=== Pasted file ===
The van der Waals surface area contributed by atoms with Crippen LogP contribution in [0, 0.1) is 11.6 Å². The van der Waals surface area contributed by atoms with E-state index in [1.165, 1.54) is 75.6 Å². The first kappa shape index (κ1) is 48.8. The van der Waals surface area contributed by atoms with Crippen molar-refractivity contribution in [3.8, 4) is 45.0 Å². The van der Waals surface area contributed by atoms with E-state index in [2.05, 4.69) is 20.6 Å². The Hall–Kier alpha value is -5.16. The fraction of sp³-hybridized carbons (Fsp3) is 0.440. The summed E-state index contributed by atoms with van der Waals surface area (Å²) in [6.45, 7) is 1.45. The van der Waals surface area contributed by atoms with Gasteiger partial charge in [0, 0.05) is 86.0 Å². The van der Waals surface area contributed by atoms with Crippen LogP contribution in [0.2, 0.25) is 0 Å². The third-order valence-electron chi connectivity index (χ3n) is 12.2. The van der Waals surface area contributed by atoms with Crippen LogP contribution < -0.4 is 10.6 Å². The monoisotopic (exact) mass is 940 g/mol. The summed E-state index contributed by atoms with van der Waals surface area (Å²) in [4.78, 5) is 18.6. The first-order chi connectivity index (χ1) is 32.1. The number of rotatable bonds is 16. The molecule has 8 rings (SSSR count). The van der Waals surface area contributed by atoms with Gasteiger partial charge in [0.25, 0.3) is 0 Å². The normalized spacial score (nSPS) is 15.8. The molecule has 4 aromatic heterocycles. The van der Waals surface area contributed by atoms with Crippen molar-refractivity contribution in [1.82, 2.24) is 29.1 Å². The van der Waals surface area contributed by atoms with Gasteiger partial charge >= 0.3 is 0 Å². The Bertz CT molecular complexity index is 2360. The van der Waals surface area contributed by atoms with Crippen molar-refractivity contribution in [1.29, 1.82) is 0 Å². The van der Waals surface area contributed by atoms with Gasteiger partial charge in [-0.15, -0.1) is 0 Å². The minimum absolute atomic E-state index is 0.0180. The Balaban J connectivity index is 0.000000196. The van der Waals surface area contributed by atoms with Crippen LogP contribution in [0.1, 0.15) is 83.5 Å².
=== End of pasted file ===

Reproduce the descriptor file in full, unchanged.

The van der Waals surface area contributed by atoms with Crippen LogP contribution in [0, 0.1) is 11.6 Å². The van der Waals surface area contributed by atoms with E-state index in [1.165, 1.54) is 75.6 Å². The first kappa shape index (κ1) is 48.8. The van der Waals surface area contributed by atoms with Crippen molar-refractivity contribution in [3.8, 4) is 45.0 Å². The van der Waals surface area contributed by atoms with E-state index in [2.05, 4.69) is 20.6 Å². The Hall–Kier alpha value is -5.16. The fraction of sp³-hybridized carbons (Fsp3) is 0.440. The summed E-state index contributed by atoms with van der Waals surface area (Å²) in [6.45, 7) is 1.45. The van der Waals surface area contributed by atoms with Gasteiger partial charge in [0, 0.05) is 86.0 Å². The van der Waals surface area contributed by atoms with Crippen LogP contribution in [0.2, 0.25) is 0 Å². The third-order valence-electron chi connectivity index (χ3n) is 12.2. The van der Waals surface area contributed by atoms with Crippen LogP contribution < -0.4 is 10.6 Å². The monoisotopic (exact) mass is 940 g/mol. The summed E-state index contributed by atoms with van der Waals surface area (Å²) in [4.78, 5) is 18.6. The first-order chi connectivity index (χ1) is 32.1. The number of rotatable bonds is 16. The molecule has 8 rings (SSSR count). The van der Waals surface area contributed by atoms with Gasteiger partial charge in [0.25, 0.3) is 0 Å². The normalized spacial score (nSPS) is 15.8. The molecule has 4 aromatic heterocycles. The van der Waals surface area contributed by atoms with Crippen molar-refractivity contribution in [1.82, 2.24) is 29.1 Å². The van der Waals surface area contributed by atoms with Gasteiger partial charge >= 0.3 is 0 Å². The Bertz CT molecular complexity index is 2360. The van der Waals surface area contributed by atoms with Crippen molar-refractivity contribution in [1.29, 1.82) is 0 Å². The van der Waals surface area contributed by atoms with Gasteiger partial charge in [-0.15, -0.1) is 0 Å². The minimum absolute atomic E-state index is 0.0180. The Balaban J connectivity index is 0.000000196. The van der Waals surface area contributed by atoms with Crippen LogP contribution in [0.1, 0.15) is 83.5 Å².